Their main sources of these enzymes are fungi, such as wood-degrading basidiomycetes, terricolous basidiomycetes, ectomycorrizal fungi, soil-borne microfungi, and actinomycetes. Most fungi are robust organisms and may tolerate larger concentrations of pollutants than bacteria. In particular, white-rot fungi appear unique and attractive organisms for the bioremediation of polluted sites. A possible alternative to the bioremediation of polluted sites by microbial activity may be the direct application of cell-free enzymes after their isolation from microbial cultures.
Bioremediation of contaminants can be more rapidly accomplished by two methods, bioaugmentation and/or biostimulation. The process of bioaugmentation, as it applies to remediation of petroleum hydrocarbon contaminated soils, involves the introduction in a contaminated system of microorganisms that have been exogenously cultured with the aim to degrade specific chains of hydrocarbons. These microbial cultures may be derived from the very same contaminated soil or obtained from a stock of microbes that have been previously proven to degrade hydrocarbons. On the other hand, the biostimulation process implies the addition to polluted soils of nutrients in the form of organic and/or inorganic fertilizers, in order to stimulate the activity and proliferation of indigenous microbes. These may or may not be proved to aim the polluting hydrocarbons as a primary food source. However, the hydrocarbons are assumed to be degraded more rapidly in comparison to natural attenuation processes, probably because of the increased number of microorganisms induced by the greater amount of nutrients provided to the contaminated soil.
Phytoremediation of organic and inorganic contaminants involves either a physical removal of pollutants or their bioconversion (biodegradation or biotransformation) into biologically inactive forms. The conversion of metals into inactive forms can be enhanced by external conditioning of soils: enhancement of soil pH (e.g. through liming), addition of organic matter (e.g. sewage sludge, compost etc.), inorganic anions (e.g. phosphates) and metal oxides and hydroxides (e.g. iron oxides). Concomitantly, plants can play a role here in transforming contaminants in inactive forms by releasing different anionic species in soil and altering soil redox conditions.
The uptake of AOPs by plants occurs through two pathways. One pathway is the soil-water-plant cycle in which pollutants are uptaken from the soil solution and then transported up plant shoots within the xylem transpiration system. A second pathway involves the soil-air-plant cycle, in which AOPs are uptaken by aerial parts of plants either from soil particles adsorbed on plant leaves or directly as gaseous forms of AOPs after their volatilization from soil. Following plant uptake, AOPs are further translocated, sequestered, and degraded in plant tissues by other processes. The key parameters which influence the translocation of contaminants from soil to plant include the content of contaminants in soil (or water), their physical-chemical properties, the plant species, the soil types, and the time of exposure to plant.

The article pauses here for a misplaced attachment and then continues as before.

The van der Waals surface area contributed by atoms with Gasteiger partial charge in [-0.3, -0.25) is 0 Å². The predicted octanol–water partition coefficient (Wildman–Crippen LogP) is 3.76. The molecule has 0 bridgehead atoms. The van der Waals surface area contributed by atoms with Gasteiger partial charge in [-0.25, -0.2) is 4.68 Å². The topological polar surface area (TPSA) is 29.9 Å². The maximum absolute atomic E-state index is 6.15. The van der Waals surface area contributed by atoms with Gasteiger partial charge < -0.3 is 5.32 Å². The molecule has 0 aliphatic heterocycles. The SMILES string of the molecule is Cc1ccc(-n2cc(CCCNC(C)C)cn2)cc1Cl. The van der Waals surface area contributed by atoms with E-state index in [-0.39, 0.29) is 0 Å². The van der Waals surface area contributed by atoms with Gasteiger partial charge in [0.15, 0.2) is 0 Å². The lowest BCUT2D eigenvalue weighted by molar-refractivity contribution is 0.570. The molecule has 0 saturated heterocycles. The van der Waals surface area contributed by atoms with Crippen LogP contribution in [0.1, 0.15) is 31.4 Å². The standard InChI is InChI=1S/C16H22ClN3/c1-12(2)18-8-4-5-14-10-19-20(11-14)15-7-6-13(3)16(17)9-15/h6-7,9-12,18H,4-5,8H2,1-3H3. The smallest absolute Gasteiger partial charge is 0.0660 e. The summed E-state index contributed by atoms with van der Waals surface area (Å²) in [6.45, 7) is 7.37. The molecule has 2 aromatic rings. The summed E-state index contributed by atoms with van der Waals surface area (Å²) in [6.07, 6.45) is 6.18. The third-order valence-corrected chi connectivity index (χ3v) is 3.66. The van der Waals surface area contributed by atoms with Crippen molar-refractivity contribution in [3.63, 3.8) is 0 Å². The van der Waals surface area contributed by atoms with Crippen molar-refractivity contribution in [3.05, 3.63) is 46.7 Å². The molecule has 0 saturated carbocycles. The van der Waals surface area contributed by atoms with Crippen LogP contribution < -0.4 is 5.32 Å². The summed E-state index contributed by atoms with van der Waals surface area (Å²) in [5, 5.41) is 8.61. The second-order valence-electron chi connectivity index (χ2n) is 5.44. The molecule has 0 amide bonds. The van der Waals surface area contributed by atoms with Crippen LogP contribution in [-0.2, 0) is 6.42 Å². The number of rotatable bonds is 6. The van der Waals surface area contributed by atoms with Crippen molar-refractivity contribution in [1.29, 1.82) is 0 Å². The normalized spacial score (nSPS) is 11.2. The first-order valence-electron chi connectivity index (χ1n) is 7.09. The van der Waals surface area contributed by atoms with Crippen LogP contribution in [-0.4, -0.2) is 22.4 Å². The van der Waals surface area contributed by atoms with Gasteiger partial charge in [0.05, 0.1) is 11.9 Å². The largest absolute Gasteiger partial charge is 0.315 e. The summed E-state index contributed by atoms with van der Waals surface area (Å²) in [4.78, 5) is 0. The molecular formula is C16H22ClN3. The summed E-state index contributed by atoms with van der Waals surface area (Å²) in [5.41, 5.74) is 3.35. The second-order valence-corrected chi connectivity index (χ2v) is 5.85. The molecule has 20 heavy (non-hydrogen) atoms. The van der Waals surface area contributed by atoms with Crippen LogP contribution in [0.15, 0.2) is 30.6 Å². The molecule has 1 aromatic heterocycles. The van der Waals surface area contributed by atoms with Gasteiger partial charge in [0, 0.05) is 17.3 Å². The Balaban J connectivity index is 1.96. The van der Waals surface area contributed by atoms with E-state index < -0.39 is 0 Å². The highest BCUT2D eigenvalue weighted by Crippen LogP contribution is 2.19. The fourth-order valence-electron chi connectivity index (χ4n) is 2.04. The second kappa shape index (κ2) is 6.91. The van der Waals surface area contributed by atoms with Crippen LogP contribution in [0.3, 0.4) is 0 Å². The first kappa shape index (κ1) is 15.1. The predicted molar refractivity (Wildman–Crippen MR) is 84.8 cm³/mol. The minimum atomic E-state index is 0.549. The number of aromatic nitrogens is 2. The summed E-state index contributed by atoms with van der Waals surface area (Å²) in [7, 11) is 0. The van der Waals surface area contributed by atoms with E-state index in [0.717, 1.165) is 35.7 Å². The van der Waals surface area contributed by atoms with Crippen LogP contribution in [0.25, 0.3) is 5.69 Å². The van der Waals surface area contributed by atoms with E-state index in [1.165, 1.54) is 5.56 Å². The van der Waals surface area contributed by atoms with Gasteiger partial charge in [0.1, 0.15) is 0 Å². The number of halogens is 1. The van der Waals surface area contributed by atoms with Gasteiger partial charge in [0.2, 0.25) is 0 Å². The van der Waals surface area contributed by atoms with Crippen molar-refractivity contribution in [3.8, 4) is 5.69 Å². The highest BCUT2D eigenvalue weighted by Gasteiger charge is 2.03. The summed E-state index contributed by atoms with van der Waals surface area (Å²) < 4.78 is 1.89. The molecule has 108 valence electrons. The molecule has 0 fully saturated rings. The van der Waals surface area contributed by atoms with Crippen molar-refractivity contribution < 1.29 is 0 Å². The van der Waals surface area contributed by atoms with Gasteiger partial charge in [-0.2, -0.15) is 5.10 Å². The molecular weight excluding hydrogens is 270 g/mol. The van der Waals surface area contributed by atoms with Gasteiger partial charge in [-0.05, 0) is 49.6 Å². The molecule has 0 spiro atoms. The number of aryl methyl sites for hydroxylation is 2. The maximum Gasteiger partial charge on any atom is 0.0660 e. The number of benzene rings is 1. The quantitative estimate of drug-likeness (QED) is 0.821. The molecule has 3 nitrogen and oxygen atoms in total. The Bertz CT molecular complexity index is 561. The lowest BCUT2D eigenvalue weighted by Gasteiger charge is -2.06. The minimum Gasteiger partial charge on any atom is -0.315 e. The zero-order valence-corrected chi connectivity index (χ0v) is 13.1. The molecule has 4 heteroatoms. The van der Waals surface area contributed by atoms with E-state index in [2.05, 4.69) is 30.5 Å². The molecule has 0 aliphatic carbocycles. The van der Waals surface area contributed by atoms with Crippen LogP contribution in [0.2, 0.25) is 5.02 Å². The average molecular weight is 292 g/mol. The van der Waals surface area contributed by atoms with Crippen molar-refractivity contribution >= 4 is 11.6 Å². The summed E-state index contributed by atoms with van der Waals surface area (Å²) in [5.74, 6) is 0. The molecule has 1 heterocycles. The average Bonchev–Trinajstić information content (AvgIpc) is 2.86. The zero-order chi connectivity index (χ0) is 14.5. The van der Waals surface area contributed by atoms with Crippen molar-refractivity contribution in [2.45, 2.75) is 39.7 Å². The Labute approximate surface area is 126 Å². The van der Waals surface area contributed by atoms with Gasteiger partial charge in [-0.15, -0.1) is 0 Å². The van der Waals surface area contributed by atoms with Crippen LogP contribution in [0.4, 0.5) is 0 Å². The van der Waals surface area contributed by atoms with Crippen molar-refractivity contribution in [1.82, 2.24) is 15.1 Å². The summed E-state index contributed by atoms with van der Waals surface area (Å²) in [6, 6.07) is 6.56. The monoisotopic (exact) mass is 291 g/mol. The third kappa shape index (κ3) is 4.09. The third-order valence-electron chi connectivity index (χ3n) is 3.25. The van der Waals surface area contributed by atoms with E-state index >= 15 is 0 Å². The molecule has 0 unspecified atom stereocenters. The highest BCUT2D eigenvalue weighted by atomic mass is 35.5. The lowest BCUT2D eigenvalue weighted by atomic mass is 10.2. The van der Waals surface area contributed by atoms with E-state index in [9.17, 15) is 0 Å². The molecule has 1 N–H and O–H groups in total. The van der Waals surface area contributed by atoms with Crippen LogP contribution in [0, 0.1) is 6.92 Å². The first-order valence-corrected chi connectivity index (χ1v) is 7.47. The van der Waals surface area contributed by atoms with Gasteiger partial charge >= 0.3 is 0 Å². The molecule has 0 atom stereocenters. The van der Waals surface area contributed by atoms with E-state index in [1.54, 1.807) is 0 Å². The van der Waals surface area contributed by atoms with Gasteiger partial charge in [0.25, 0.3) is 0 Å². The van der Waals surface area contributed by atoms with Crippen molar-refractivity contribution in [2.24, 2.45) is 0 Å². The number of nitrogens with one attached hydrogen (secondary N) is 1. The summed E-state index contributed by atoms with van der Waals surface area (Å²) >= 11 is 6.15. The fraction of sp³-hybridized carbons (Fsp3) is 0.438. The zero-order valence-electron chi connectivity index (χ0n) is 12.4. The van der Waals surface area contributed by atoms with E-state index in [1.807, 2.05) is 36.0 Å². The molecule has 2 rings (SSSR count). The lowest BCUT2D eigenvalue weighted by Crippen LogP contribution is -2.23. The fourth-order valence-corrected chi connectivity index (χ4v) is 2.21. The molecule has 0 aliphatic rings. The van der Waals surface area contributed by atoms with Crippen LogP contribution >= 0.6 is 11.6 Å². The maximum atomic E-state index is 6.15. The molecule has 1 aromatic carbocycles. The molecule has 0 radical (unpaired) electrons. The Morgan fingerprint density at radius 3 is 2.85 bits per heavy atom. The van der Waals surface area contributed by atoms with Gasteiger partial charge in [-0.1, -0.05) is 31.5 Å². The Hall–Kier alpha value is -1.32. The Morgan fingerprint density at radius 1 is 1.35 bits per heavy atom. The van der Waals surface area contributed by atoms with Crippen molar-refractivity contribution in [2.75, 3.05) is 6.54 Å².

The advantages of phytoremediation over other approaches is due to the inherent preservation of soil natural structure and to the free sunlight energy involved in the process, that enhances the content of degrading microbial biomass in soil.
2.3 Compost and Biochar
The composting process is the biological decomposition of organic wastes under controlled aerobic conditions. In contrast to uncontrolled natural decomposition of organic compounds, the temperature in composting waste heaps can increase by self heating to the ranges which are typical of mesophilic (25-40 °C) and termophilic microorganisms (50-70 °C). The end product of composting is a biologically stable humus-like product that can be employed in several applications, e.g.: soil conditioner, fertilizer, biofiltering material, fuel. The composting process can concomitantly reach different objectives, such as the volume and mass reduction of biomasses, their stabilization and drying, and the elimination of phytotoxic substances and pathogens.